On the relationship between behaviour and context in Cultural Theory

In reply to Matthew Taylor’s  question over at his RSA blog:

“how can it be true both that there are some social environments which encourage particular attitudes and behaviours (which could be said broadly to fit an egalitarian outlook) while, at the same time, in relation to any specific problem or decision, a set of conflicting responses (of which egalitarianism is only one) will emerge?”

1) Scale is crucial. Just as there isn’t a single rationality but four, neither is there a single scale. At one scale of operation, one of the four cultures may be dominant, and may seem to be a good fit with the landscape, but at other scales other cultural biases may be a better fit. See the work of ecologist Buzz Holling on this.

2) Similarly, time is also crucial. The social-ecological model of Holling and others in the Resilience Alliance suggests that ecological succession has a social counterpart. What appears optimal at one moment will become less optimal as time changes the environment, so that alternative problems arise, leading to alternative solutions and alternative institutions.

3) The ability to defect is also crucial. I have been quite taken with a cellular automata problem called the density classification problem. In short this seems to suggest that even in simple mechanistic systems, total knowledge is impossible. This means there is always room for the dominant answers to be wrong and for defectors from the main view to get it more nearly correct. Given that a) social-ecological systems are far more complex than cellular automata and b) evolution has fine-tuned human responses to problem solving, it seems possible that human society is an environment which rewards a dominant viewpoint without punishing too severely a minority of dissidents.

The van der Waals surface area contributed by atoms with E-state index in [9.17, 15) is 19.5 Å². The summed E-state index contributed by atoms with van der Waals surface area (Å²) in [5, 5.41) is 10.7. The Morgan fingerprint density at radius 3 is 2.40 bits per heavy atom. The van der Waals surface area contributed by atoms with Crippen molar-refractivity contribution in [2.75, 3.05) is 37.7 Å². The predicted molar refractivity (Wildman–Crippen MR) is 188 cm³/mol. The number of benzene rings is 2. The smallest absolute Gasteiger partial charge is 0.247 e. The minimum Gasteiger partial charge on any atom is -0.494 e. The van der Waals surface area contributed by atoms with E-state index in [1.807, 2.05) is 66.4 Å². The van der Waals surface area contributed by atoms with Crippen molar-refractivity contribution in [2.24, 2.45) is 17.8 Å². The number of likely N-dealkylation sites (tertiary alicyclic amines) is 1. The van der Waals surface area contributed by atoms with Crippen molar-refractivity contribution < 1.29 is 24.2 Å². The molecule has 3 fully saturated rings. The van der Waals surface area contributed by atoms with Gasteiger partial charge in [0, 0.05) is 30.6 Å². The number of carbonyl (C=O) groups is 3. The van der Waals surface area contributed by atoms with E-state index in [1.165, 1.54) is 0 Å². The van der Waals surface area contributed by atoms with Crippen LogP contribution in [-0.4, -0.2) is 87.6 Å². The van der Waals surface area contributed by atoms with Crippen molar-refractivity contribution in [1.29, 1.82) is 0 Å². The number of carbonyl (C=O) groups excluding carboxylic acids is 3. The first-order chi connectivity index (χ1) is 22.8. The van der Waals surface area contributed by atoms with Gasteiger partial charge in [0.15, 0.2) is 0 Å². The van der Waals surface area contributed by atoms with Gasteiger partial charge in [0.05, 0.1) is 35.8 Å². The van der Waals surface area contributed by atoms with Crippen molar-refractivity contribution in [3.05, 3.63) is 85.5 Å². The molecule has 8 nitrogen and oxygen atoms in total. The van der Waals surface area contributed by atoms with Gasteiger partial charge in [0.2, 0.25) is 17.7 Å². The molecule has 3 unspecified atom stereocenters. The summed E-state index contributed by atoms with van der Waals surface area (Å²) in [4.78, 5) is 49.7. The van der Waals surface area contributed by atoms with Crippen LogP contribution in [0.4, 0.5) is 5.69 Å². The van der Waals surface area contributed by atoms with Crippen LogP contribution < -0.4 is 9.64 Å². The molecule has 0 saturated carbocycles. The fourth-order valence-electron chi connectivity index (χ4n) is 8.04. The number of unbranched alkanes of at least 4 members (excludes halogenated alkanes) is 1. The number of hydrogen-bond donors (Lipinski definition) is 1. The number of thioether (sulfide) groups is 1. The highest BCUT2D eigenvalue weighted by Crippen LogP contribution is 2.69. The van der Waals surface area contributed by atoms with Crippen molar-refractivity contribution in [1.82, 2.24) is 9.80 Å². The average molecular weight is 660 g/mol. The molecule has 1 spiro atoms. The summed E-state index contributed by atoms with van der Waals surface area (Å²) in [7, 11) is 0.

5 thoughts on “On the relationship between behaviour and context in Cultural Theory

  1. With scale in mind I find the concept of niche construction useful here too.

    And useful at the two levels.

    One is at the individual level where despite reality biting hard, the individual holds to their truth/bias/ideology regardless. This indicates that there must be a pay-off in holding-true regardless of the outcome to that individual. There is probably more than one pay-off, but in reference to niche construction I’d like to suggest that by holding-firm that social space or territory is exercised and maintained like breeding stock in a drought. This could be an example of altruism to those who share genes but who are not directly genetically related, and mediated by culture alone and not just, say, smell (of kin).

    So then at the group level there are processes, which allow that space to be maintained in a time of reality biting (the drought) that particular bias/culture. This is also niche construction by individuals but in aggregate, in a competitive contesting aggregate which allows the currently wrong to survive.

    This is a meta-niche construction, it can maintain all biases/fourcultures and their expression through time regardless of which currently and temporarily has the best fit. It must also limit attempts for any bias to dominate (because if any bias takes over the entire meta-niche, it’s possible the ‘niche’ will collapse entirely when reality prefers a different fit. Especially when the search for stability leads to change>>> succession.) (Neandertals anyone?).

    It’s all rather fractal.

    To repeat, the individual who seeks to defend their worldview is attempting to built a secure niche for themselves in the social landscape, for we are political animals and in a polity the real world is at once removed from our concerns. However this ‘deluded’ removal, this virtual world the individual creates (or inherits), allows, in its interaction between individuals and their tribes, a larger contested cultural space. A space created in being contested (Fight Club) and maintained by it’s contestable ‘nature’. It’s the best meta-fit we can come up with– for the best fit of the four cultures is all of them, and none. It’s fractal.

    So the liberal project then becomes, if we are personally and bodily biased to one of the fourcultures, and we feel our ongoing survival depends on our defense of that bias, how does one avoid chauvinism, that indulgent will-to-power, of one’s preferred fourculture culture. Classic liberalism sought to get over the wars of religion, when worldviews were sacred, through tolerance and forbearance, like the way one can tolerate a poison. But how are we to avoid the culture wars that may cycle our societies into great rifts and collapse independently of real world forces, and actually mean the sky is falling.

    RE: Defection, a sudden musing